Buffalo Bill and the Indians, or Sitting Bull's History Lesson (1976) - Comedy, Western

Hohum Score



A cynical Buffalo Bill hires Sitting Bull to exploit him and add his credibility to the distorted view of history presented in his Wild West Show.

IMDB: 6.2
Director: Robert Altman
Stars: Paul Newman, Joel Grey
Length: 123 Minutes
PG Rating: PG
Reviews: 9 out of 39 found boring (23.07%)

One-line Reviews (37)

Newman delivers his lines admirably, and, for such a consummate professional is not inconvenienced by the fact that the movie misfires, but it's too slow in places.

rodeo stunts) they can't save the flick from being an arty, pretentious, tiresome bomb.

There is no plot that I could discern .

There is a lot of dull time where one is just yawning and wondering when this movie will start going somewhere.

What defined these movies was a great and engaging script that kept the audience involved for the entire film.

There is no story.

Tedious arty Western; thoroughly UNentertaining .

This movie is certainly worth watching if you're an Altman fan, or a fan of revisionist Westerns.

And whilst Gerladine Chaplin is highly watchable as Annie Oakley, with her breathtaking shooting skills ready to go wrong at any minute, there is little to engage the viewer here and it doesn't rise above the mediocre.

In this film, the recreation of the mise-en-scene is what counts, such as the Buffalo Bill show with its fascinating behind-the-scenes glimpses and the off-stage characterizations with players like Harvey Keitel and Joel Grey milling around.

It was hard to determine whether they were awed by the beauty of her voice or bored.

Confused, over-ambitious, but fascinating nonetheless .

Then when it comes time to do the 'stunt' in front of President Cleveland, she shoots her partner right through the shoulder, with it (mostly) being passed off like nothing happened.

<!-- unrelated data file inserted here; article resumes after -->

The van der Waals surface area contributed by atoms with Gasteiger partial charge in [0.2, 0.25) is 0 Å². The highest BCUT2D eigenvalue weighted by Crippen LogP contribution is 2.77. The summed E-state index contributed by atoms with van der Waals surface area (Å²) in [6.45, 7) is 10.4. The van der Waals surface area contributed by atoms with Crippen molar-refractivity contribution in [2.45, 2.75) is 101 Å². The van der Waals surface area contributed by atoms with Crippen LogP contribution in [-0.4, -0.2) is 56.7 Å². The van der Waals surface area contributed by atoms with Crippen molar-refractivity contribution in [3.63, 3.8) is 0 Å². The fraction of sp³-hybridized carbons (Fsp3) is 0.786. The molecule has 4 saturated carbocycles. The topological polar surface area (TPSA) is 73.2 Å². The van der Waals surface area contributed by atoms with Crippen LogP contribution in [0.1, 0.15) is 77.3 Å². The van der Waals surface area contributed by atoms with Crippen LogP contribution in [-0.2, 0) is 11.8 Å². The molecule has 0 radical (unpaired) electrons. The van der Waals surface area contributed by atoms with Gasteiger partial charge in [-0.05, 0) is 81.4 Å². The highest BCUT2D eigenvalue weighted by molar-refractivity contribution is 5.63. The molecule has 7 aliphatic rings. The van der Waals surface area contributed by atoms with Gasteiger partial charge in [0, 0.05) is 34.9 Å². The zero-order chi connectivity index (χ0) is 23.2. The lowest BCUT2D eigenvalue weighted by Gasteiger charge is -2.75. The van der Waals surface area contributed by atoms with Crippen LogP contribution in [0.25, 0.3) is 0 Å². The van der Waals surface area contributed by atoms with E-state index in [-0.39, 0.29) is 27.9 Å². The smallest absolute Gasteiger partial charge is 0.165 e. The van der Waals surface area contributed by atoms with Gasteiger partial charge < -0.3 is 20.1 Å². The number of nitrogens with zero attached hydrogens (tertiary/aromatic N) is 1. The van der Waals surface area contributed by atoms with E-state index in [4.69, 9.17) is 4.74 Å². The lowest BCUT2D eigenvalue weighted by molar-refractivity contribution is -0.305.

Nevertheless, the long episode involving President Cleveland's visit is the most entertaining in the movie.

The dialogue is bland.

Not your average Western, but more subtly entertaining than most.

And that was a confusing moment for me, too.

It's very entertaining and especially very funny at times.

Still, it's Altman, which means it's well-made, entertaining and beautiful to look at.

Most of his films have fairly slow paces which can sometimes be enjoyable and can other times be challenging; however, my initial reaction to the pace of this film was incredibly tedious, boring, and *really* tried my patience to the point where it was not an enjoyable experience in any way.

Though towards the end it betrays its theatre origins with some talky excess, I found Buffalo Bill colorful, entertaining and unusually satisfying

It is quite possible the point was that this town in the prairie had basically become filled with bored, opportunistic townies who sought significance even if it was tormenting someone by hanging him up on a rope and swinging him like a baby.

Altman's take on the history of the Old West, subtly entertaining .

The reason why Buffalo Bill sustained an enduring popularity was because he really did have a background that was colorful and exciting.

A two-hour extravaganza, "Buffalo Bill" stars Paul Newman as Bill and makes its points about how show business and American mythmaking became one with repetitive, haymaker swings.

Great idea, but too much of a yawn fest .

A scattered and occasionally boring film by normal Wild West standards, this film makes up for that in the way it exposes the mania, arrogant brutality and pathetic emptiness of American cowboy myths.

While the Wild West circus elicits some entertaining moments (e.

This is probably a bad review, which is understandable, as I pretty much stared at the TV half-asleep the entire time due to boredom (I had to watch it, though, for school).

It's confused and often flounders under the weight of its own ambition, but nevertheless this is always fascinating stuff.

The scenes are disjointed.

At one point Buffalo Bill parries an aphorism Sitting Bull is using to indicate the conditions under which he will stay with one that Bill immediately tells his crew was giving Bull back some of his own confusing mumbo-jumbo.

Buffalo Bill must have been a very handsome and engaging man in real life.

This is a confusing and complex movie, alternately very subtle and prone to brash sometimes annoying running gags (the mezzos singing in the background are particularly cloying) and it is no surprise that people didn't know what to think of it.

The performances are great (as per usual when Altman is at the helm) and the movie is entertaining enough on its own merits.

I found the story ponderous and the cinematography rather difficult to handle.

Um, don't watch it unless you like really, really boring films.